a, Illustration of transformation from 1D profiles to 2D maps. To convert 1D profiles to 2D maps, we averaged the values at pairs of genomic bins i and j for each filter. This operation transforms a tensor with dimensions [512 length, 64 filters] to a tensor with dimensions [512 length, 512 length, 64 filters]. We also concatenated a positional encoding of the distance between bins, abs|i-j|, as an additional filter, producing a [512 length, 512 length, 65 filters] tensor. b, Evaluation of transformation from 1D to 2D. We considered the following operations to transform 1D vector representations derived from the DNA sequence to 2D for Hi-C prediction, holding all other hyper-parameters constant. For every pair of vectors oi and oj for 1D sequence positions i and j, we computed vector t(i, j), with filters indexed by k, via: (1) “dot”: Element-wise multiplication between each vector position, \(t(i,j,k) = o_i(k)o_j(k)\). (2) “geo”: Addition of one to all vector values, element-wise multiplication between each position, square root of each position, subtraction of one from all vector values, \(t(i,j,k) = \sqrt {(o_i(k) + 1)(o_j(k) + 1)} - 1\). (3) “max”: Element-wise max between each vector position, \(t(i,j,k) = max(o_i(k),o_j(k))\). (4) “concat”: Concatenate the two vectors, \(t(i,j) = [o_i,o_j]\). (5) “avg”: Element-wise mean between each vector position, \(t(i,j,k) = (o_i(k) + o_j(k))/2\). c, Multi-task training improves accuracy relative to single dataset training. We trained Akita models for each of the five datasets alone and compared overall Pearson’s R on the test set to the jointly trained multi-task model. Multi-task training benefitted all datasets except for the highest-performing H1hESC dataset. We note that our multi-task framework thus offers a powerful approach to train on many datasets simultaneously and efficiently.

Extended Data Fig. 2 Correlation of Akita’s predictions with experimental data reach those between replicates.

a, MSE vs. Spearman R for each target, where each dot shows values for these metrics for an individual region of the test set. Light gray shows values for predictions versus the full experimental dataset, as in Fig. 1c. Purple shows these quantities if reads for each full dataset are randomly split into two datasets. The same normalization and smoothing steps used to generate training data from the full dataset were used to transform each map prior to calculating MSE or Spearman R. Predictions generally show lower MSE and higher correlations than split datasets. This indicates that our model has extracted the majority of the signal in these data, and that current performance is limited at least in part by sequencing depth of even the currently best available datasets. b, MSE vs. Spearman R for the HFF dataset. Light grey and purple as in (a). To obtain contact maps for biological replicates, as defined in Krietenstein et al., 2020, reads were re-processed and aggregated across technical replicates for the same biological replicate (bioRep). Biological replicates represent independently cultured and processed cells, whereas technical replicates represent independent sample preparations from the same cell culture. Green shows results for two biological replicates, and dark grey shows results for predictions versus the first biological replicate. Normalization and smoothing applied as in (a). Since splitting leads to slightly lower MSEs and higher correlations than those between biological replicates, this indicates that splitting reads in half computationally leads to a similar, albeit more stringent, barometer of model performance than the comparison between biological replicates. c, Maps for predictions (top row), bioRep1 (middle) and bioRep2 (bottom) for the same three regions displayed in Fig. 2.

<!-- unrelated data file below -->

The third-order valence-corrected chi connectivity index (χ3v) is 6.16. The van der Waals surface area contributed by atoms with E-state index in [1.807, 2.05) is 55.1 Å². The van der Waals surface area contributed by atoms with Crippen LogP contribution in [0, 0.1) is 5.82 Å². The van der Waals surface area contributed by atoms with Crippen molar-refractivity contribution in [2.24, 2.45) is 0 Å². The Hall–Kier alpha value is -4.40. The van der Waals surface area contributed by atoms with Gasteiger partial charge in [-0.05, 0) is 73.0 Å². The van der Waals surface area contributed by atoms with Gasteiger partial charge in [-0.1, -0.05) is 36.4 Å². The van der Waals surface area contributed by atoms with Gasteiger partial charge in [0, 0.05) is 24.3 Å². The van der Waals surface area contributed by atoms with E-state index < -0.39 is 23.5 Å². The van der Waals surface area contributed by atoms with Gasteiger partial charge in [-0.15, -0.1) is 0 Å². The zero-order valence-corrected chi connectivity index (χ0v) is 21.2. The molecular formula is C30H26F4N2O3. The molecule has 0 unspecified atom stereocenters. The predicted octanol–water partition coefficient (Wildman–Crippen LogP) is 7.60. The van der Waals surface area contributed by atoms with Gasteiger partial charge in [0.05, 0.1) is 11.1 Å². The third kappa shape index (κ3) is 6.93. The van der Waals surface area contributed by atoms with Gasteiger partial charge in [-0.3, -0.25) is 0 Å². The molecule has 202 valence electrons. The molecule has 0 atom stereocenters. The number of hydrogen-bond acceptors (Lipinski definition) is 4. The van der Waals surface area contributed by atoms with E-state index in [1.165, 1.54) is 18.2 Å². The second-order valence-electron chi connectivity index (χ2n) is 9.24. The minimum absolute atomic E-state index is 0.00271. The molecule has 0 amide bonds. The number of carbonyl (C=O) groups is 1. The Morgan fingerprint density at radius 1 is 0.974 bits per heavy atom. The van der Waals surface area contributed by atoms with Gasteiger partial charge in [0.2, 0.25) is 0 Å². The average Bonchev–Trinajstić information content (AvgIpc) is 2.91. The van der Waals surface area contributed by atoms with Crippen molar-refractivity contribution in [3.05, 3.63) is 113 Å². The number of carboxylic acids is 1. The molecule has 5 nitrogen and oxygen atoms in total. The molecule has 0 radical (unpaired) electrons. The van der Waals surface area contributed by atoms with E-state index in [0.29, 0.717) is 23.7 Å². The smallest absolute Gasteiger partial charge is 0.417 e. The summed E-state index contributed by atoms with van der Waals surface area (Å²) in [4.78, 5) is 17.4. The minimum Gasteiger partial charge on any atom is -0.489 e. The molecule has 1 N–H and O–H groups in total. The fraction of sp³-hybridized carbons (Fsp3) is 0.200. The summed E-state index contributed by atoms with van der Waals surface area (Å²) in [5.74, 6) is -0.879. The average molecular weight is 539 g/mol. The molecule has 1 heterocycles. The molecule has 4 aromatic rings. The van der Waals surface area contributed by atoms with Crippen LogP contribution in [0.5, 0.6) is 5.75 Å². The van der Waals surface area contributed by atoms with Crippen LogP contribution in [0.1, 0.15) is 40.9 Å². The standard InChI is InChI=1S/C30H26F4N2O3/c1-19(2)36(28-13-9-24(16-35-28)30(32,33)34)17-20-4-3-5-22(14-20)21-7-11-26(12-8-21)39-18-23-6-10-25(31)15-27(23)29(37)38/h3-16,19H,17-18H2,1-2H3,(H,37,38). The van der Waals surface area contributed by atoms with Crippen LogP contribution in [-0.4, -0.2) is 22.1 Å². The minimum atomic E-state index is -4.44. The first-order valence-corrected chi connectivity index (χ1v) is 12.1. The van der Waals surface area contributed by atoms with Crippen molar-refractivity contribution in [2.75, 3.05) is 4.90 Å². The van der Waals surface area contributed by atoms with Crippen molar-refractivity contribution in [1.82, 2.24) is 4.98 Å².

Extended Data Fig. 3 Akita predictions relate to the aggregate CTCF and accessibility signals as well as binarized features of experimental maps.

a-c, Correlations between the strength of Akita’s predictions, strength of experimental patterns, CTCF, and DNAse. a, Map signal strength, measured by mean of squared map values, for predictions versus targets. In regions with more complex features, Akita tends to make more complex predictions. Correlation printed above each plot indicates Spearman’s R across all regions of the test set (n=413, p<1e-6 in all cases). b, Signal strength for predictions versus signal strength for CTCF ChIP-seq, measured by mean squared profile values. Akita predicts more prominent locus-specific patterns in regions with greater CTCF binding. c, Signal strength for predictions versus DNAse-seq. d–f. Akita predictions recapitulate positions of boundaries and dots called from experimental data. d, Experimental HFF Micro-C data for the same regions in Fig. 2. TAD boundaries are overlaid as green lines, for boundary strength >1 and insulation score < -0.5 (15,273 genome-wide). Dots (also termed ‘loops’ or ‘peaks’) are overlaid as purple circles, for strength >2 (36,671 dots genome-wide). Both calculated as in Krietenstein et al., 202036. e, Predictions overlaid with the same features. f, A/B compartment profiles for the indicated regions calculated at 32,768bp (215) resolution, calculated using cooltools (https://github.com/mirnylab/cooltools) from chromosome-wide experimental maps. Note that these 1 Mb regions all largely fall in the A-compartment (values >0), and that B-compartment regions often display the more uniform maps seen in Fig. 1b. Also note that called TAD boundaries and peaks likely have both false positives and false negatives, as derived features extracted by related algorithms from the same Hi-C data can show surprisingly low overlap12, and are dependent on the exact thresholds used. Indeed, binarized features alone appear to have minimal predictive value for functional enhancer interactions in CRISPRi tiling screens59. The limitations of binarized features underscores a key goal for Akita, which is to enable post-TAD analyses of genome folding data.